Grazing is a human-related disturbance factor that can substantially affect ecosystem functions, mainly altering vegetation growth and composition by livestock foraging, manure deposition and trampling (Zhou et al., 2017). The grazing gradient, especially on long time scales, is one of the main factors that changes the species diversity of grassland vegetation communities (Freitag et al., 2021). In the current research, the Shannon–Wiener diversity and richness index of understory herbs, shrubs and communities all first significantly increased and then decreased with increasing grazing intensity, reaching their maxima at the LG site. Those results support our hypothesis. Grazing may reduce plant diversity and richness by consuming palatable plant species (Karami et al., 2021). For example, graminoids, which are palatable to herbivores, have been completely removed from grazed sites due to livestock grazing (Li et al., 2018b). In addition, grazing exclusion increased plant coverage and height, especially in dominant species, which might exacerbate the competition for light and other resources among plant species, thus decreasing plant species diversity and richness (Wu et al., 2017). Moreover, litter biomass accumulation may hinder plant reproduction and regeneration, giving rise to community composition change and biodiversity loss (Tian et al., 2020). In the EX site, litter biomass was largely accumulated due to removal of the livestock disturbance, which might have negative impacts on plant diversity and species richness.

Biomass allocation is the crucial index for the determination of community structure and function and for comprehending ecosystem service dynamics (Li et al., 2017; Ji, Li & Li, 2020b). Biomass is mainly determined by local climatic and topographic conditions, soil characteristics and grazing management strategy (Singh et al., 2020). However, biomass in the current research was measured at a small scale, and the differences in biomass were mainly determined by browsing, trampling behavior and manure deposition of livestock grazing. Grazing could reduce the height and coverage of vegetation via livestock browsing, finally affecting the total aboveground biomass (Ayuso et al., 2019). In our research, the shrub aboveground biomass, understory herb aboveground biomass and litter biomass at the EX and LG sites were significantly higher than those at the MG and HG sites. Dominant plants at the EX site significantly increased without external interference (herbivore hoof trampling and browsing), thus increasing aboveground biomass and further accumulating litter biomass (Li et al., 2017). In additional, with the increasing of grazing intensity, large areas of photosynthetic organs loss due to grazing, inhibited photosynthesis of these plants, thus reducing the compensation of aboveground biomass, and finally led to the decrease of aboveground biomass (Seabloom, Borer & Tilman, 2020). This phenomenon is most obvious at the HG site, livestock browsing decreased temporary or permanent reproduction and regeneration of plants, leading to lower aboveground and litter biomass (Sun, Ma & Lu, 2018). Below-ground biomass is an important component of grassland ecosystem because of its important process functions, such as regulating plant growth and development, storing nutrients, supplying above-ground water (Laskar et al., 2020). Grazing decreased root biomass compared with nongrazing in the current study, which was more pronounced at the HG site. These results are consistent with those of a previous study (Cdab et al., 2020). This was mainly because trampling by livestock compacted the soil, creating an anaerobic environment that limited plant growth, especially root growth (Sugai et al., 2020).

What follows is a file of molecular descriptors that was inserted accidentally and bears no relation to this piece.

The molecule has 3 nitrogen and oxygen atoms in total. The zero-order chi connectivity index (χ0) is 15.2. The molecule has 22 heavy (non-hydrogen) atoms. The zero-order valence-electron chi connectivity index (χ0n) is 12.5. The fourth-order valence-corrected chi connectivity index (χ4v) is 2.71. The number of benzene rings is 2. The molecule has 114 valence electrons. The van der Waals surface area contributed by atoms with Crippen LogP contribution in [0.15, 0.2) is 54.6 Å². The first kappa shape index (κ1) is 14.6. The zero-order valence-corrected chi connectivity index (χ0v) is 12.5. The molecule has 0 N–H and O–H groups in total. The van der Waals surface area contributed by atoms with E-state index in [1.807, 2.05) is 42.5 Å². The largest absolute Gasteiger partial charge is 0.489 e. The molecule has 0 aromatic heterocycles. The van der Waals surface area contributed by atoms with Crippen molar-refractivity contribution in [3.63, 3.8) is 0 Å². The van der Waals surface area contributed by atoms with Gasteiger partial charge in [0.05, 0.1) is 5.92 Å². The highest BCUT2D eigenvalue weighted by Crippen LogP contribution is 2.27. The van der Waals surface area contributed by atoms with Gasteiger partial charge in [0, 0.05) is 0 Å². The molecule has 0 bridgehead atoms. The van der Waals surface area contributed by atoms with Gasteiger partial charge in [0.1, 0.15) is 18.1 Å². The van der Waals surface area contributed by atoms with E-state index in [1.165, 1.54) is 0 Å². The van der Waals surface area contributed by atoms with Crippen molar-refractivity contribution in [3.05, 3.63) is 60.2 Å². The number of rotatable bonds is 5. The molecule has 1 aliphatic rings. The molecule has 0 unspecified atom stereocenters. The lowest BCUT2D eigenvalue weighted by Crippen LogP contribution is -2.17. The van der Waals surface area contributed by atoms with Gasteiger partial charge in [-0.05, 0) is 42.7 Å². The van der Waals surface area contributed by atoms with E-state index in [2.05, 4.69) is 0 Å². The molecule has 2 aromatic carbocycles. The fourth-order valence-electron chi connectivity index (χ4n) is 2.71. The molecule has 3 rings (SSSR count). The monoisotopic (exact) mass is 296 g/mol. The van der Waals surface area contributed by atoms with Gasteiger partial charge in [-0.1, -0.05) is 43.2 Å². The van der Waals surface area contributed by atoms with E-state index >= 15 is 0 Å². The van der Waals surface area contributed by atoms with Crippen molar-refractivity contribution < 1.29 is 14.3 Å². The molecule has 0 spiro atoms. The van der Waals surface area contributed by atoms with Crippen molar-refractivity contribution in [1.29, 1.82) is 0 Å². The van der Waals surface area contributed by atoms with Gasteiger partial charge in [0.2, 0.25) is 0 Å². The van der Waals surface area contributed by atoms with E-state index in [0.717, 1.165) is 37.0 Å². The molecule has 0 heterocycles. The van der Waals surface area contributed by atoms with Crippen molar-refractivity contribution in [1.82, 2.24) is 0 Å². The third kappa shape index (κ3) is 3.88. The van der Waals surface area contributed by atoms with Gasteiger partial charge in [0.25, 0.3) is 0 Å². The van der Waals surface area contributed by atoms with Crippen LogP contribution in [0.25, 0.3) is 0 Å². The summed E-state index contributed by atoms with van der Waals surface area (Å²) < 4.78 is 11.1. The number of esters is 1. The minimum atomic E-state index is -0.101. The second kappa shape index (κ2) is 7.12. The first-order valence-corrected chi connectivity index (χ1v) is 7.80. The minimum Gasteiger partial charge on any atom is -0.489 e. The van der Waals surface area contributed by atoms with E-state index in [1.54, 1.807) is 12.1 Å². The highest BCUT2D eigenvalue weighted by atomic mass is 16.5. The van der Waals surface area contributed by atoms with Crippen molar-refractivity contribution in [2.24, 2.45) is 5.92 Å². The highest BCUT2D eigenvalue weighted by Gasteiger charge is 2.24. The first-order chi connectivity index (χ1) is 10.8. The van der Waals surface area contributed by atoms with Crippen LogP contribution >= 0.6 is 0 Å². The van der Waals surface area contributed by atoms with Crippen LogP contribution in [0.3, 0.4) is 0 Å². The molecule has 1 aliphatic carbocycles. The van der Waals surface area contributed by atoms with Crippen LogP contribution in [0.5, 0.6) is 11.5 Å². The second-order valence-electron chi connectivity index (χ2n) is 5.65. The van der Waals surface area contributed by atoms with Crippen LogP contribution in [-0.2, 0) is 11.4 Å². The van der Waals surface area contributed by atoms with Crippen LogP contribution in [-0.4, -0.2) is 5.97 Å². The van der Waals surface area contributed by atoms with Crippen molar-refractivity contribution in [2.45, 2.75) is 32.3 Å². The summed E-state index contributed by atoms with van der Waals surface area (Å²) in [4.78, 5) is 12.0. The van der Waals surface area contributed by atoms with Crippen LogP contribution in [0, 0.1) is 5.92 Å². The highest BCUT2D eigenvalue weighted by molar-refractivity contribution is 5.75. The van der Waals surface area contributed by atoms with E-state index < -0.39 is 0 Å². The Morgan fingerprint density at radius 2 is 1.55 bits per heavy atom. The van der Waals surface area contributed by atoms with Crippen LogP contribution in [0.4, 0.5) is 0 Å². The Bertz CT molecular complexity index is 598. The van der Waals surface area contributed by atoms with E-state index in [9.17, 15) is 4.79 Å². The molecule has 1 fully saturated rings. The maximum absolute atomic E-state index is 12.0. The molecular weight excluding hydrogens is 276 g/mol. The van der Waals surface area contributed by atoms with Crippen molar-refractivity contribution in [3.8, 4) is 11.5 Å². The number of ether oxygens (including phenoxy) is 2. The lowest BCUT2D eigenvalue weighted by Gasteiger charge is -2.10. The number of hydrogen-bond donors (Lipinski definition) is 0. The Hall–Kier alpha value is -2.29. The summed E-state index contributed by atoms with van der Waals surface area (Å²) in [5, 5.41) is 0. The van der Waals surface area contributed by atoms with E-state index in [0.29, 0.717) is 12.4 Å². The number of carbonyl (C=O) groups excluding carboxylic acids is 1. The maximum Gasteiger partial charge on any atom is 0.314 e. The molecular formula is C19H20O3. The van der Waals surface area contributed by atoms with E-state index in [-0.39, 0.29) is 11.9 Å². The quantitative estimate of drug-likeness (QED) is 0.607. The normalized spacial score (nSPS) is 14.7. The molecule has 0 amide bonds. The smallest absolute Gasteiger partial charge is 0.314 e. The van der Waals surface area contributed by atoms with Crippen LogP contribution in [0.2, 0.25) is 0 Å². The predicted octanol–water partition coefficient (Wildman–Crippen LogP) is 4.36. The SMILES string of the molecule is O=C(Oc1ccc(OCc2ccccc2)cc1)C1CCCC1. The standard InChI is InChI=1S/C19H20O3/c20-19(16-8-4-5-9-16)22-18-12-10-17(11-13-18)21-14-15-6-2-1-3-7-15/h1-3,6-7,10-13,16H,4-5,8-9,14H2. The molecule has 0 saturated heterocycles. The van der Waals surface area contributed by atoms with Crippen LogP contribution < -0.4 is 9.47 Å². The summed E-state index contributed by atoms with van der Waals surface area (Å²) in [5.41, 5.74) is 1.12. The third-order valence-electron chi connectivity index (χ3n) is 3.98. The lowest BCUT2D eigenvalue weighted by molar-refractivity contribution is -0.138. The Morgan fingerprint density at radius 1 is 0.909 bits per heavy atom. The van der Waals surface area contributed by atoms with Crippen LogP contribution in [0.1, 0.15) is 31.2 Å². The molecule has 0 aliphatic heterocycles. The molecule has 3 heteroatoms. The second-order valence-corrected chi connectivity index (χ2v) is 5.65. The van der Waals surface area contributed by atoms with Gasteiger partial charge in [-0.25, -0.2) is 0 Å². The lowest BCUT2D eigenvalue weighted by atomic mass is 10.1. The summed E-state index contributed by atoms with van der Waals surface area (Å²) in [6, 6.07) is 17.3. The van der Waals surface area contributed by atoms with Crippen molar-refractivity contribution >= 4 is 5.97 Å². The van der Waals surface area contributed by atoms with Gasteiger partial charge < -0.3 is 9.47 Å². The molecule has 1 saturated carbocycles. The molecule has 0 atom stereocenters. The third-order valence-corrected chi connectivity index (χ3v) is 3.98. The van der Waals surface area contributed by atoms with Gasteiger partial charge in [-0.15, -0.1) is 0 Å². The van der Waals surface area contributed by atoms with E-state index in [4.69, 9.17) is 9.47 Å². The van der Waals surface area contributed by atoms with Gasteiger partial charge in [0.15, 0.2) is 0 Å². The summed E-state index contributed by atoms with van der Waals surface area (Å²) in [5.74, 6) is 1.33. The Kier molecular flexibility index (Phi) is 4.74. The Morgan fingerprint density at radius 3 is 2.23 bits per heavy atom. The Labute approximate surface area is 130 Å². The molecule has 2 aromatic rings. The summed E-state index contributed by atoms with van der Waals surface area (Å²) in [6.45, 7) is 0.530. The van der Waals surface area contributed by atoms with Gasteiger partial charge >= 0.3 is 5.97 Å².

Responses of C storage to different grazing intensities